The AV/IT/IP industry needs to mature — now! Let’s start with something simple and doable with off-the-shelf solutions. All of our components should automatically report their failures and real time performance back to industry standard ERP (Enterprise Resource Planning) compatible management products like SAP and Microsoft Dynamics. Via their computer dashboards, our end customers should be able to encapsulate the overall system performance of our hardware and software in seconds. It’s not fantasy land, aircraft, telecom systems in buildings, and tons of other systems already do this every day, 24/7/365.
Don’t think it will work? Let me point out that our security brethren have provided many of these capabilities for years. They have no problem remotely dialing up a CCTV camera in Poughkeepsie and watching from their desk in Bismarck, Berlin or Baku.
Unfortunately, the same is not true for a large amount of the audio/video world. A school principal is not able to tell from his desk that the system is ready for the annual holiday pageant. Exceptionally few systems even report failures back to the integrator, let alone total system performance to the end client in real-time.
How many of you provide ERP data to your clients? My guess is a few percent at best, but I truly hope I am wrong and someone has already blazed the path — if you have, please comment on this column and let me know. Virtually every principal financial, healthcare infrastructure and security company uses ERP dashboards now to manage their other disciplines or to manage their cash flow, measure and monitor their development, and maximize the efficiencies of their resources. Imagine if our systems by design reported what messages were sent and the quality of them as reproduced in the actual space!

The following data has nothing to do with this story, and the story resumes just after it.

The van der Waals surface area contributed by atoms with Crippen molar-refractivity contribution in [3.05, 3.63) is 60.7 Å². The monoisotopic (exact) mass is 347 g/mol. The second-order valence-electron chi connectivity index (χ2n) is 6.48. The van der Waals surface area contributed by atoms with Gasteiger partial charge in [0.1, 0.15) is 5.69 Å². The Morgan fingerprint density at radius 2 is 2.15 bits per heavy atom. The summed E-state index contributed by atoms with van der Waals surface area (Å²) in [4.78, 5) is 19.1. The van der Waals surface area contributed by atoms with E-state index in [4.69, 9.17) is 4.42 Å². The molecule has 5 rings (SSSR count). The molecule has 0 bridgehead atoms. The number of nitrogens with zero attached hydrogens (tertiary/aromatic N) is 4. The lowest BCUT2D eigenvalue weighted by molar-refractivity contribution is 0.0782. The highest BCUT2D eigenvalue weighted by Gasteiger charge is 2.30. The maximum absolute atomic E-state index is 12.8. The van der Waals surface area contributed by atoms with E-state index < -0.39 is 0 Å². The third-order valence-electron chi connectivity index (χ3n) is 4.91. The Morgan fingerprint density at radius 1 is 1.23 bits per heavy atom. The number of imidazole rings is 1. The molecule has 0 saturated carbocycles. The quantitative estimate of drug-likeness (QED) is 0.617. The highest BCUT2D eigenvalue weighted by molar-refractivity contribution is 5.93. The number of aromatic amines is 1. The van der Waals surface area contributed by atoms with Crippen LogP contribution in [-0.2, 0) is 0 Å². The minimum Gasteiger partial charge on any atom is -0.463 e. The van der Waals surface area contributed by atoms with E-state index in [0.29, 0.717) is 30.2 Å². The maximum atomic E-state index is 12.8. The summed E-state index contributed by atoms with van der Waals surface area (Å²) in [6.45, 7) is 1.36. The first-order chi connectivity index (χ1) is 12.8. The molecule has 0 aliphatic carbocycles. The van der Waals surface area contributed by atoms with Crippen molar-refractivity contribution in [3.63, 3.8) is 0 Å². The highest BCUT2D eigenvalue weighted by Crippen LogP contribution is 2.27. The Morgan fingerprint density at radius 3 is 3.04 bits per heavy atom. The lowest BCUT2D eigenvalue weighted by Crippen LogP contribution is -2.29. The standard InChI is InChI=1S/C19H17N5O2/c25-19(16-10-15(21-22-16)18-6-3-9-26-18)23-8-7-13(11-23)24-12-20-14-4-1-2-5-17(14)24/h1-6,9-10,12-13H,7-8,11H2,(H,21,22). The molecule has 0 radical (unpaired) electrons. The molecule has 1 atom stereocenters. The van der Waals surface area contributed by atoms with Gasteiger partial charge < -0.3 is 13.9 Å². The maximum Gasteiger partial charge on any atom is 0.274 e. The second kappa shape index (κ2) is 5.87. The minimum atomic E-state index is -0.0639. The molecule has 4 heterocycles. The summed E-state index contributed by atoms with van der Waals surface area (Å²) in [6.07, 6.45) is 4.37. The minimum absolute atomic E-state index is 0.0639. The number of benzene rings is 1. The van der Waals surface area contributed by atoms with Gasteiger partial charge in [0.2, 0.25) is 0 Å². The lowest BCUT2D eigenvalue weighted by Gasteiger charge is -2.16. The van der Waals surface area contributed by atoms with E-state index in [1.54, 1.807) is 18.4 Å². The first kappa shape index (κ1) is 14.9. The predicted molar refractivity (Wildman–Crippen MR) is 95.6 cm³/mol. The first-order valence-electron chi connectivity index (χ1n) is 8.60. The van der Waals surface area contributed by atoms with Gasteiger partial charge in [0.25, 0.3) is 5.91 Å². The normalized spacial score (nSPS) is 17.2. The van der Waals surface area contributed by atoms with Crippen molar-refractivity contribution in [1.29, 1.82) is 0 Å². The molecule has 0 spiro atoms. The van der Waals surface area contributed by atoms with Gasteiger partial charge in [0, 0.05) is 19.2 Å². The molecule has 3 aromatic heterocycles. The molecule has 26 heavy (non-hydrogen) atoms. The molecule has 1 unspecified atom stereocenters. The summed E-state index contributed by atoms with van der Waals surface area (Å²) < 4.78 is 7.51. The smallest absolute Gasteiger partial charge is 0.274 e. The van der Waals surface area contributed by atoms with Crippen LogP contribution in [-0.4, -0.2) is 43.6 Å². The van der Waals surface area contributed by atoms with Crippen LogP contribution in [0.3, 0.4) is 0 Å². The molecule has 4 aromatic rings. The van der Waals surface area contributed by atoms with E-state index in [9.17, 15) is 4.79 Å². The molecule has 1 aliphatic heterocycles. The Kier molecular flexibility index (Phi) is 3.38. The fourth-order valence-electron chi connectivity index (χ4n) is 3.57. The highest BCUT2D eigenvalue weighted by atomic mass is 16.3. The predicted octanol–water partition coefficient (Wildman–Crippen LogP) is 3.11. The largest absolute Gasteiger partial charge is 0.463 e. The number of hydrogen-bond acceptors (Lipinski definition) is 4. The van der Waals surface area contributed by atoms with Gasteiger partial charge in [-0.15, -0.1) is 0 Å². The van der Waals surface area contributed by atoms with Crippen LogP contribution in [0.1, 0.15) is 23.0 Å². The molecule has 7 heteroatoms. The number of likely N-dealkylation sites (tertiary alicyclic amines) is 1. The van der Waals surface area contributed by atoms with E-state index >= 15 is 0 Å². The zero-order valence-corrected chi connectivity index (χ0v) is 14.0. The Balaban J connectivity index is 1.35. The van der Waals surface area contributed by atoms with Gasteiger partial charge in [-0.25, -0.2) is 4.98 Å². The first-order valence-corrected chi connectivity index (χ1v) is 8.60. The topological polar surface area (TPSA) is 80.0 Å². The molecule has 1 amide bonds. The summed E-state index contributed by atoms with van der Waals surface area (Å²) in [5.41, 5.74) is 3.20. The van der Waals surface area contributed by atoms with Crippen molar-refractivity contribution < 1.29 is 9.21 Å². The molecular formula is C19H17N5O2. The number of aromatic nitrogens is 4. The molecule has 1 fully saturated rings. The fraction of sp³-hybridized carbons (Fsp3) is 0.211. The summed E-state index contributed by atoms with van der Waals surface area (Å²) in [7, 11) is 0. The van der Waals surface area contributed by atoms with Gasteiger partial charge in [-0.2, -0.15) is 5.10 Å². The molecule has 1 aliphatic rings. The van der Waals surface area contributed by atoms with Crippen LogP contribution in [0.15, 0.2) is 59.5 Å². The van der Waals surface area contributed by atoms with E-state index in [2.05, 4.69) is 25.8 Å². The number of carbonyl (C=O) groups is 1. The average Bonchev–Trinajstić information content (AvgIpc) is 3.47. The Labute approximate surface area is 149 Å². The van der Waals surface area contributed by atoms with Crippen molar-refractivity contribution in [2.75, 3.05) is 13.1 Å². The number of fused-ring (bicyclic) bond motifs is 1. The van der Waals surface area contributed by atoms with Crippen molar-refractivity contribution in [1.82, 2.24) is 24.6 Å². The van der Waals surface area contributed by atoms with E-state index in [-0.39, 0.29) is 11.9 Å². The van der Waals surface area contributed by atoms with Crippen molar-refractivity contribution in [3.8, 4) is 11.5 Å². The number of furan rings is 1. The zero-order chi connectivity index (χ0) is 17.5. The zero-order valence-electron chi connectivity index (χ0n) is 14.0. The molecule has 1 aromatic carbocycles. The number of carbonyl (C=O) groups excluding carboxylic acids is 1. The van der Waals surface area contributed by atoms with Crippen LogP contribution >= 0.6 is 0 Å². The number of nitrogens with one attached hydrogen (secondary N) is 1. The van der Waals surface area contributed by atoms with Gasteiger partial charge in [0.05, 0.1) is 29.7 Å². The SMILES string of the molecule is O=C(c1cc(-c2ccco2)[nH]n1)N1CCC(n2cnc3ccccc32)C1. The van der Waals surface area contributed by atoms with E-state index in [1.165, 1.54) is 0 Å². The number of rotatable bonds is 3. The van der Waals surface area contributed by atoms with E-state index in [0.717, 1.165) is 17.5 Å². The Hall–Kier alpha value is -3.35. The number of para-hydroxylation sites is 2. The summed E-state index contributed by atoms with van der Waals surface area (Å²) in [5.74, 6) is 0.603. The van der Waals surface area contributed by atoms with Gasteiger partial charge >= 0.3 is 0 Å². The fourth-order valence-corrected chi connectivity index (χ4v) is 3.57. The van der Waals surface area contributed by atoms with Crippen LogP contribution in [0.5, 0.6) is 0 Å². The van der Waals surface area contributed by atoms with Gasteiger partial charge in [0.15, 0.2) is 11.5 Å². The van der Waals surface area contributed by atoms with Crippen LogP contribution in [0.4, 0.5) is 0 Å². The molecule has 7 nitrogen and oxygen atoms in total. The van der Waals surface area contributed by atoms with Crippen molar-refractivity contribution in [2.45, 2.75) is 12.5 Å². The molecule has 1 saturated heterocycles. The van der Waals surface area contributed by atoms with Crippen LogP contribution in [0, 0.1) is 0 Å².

An AV dashboard indicating system up-time and failures (particularly across an enterprise network) tied to standard management tools would prove informative, useful and not the least hugely enlightening.
Our systems need to account for imperfect processes, people, technologies, designs or specifications do not actually exist. Remember, Murphy was an optimist and it is without doubt that any mission critical imperfections will show up, at the most inconvenient point in time.
We have to accept that our buyers, customers and their employees are self-governing; will act under the influence of internal and external forces we can’t possibly imagine; have at best a massively limited knowledge of our systems and no concept of their impact on our carefully implemented designs; and often do the unanticipated or unexpected. It’s the 21st century update to the old adage about idiot-proofing: “The problem with idiot proofing anything is that they keep making smarter idiots.”
To quote Mr. Mayberry, “It’s time to put on the big boy and girl pants” and make our systems work properly for years to come.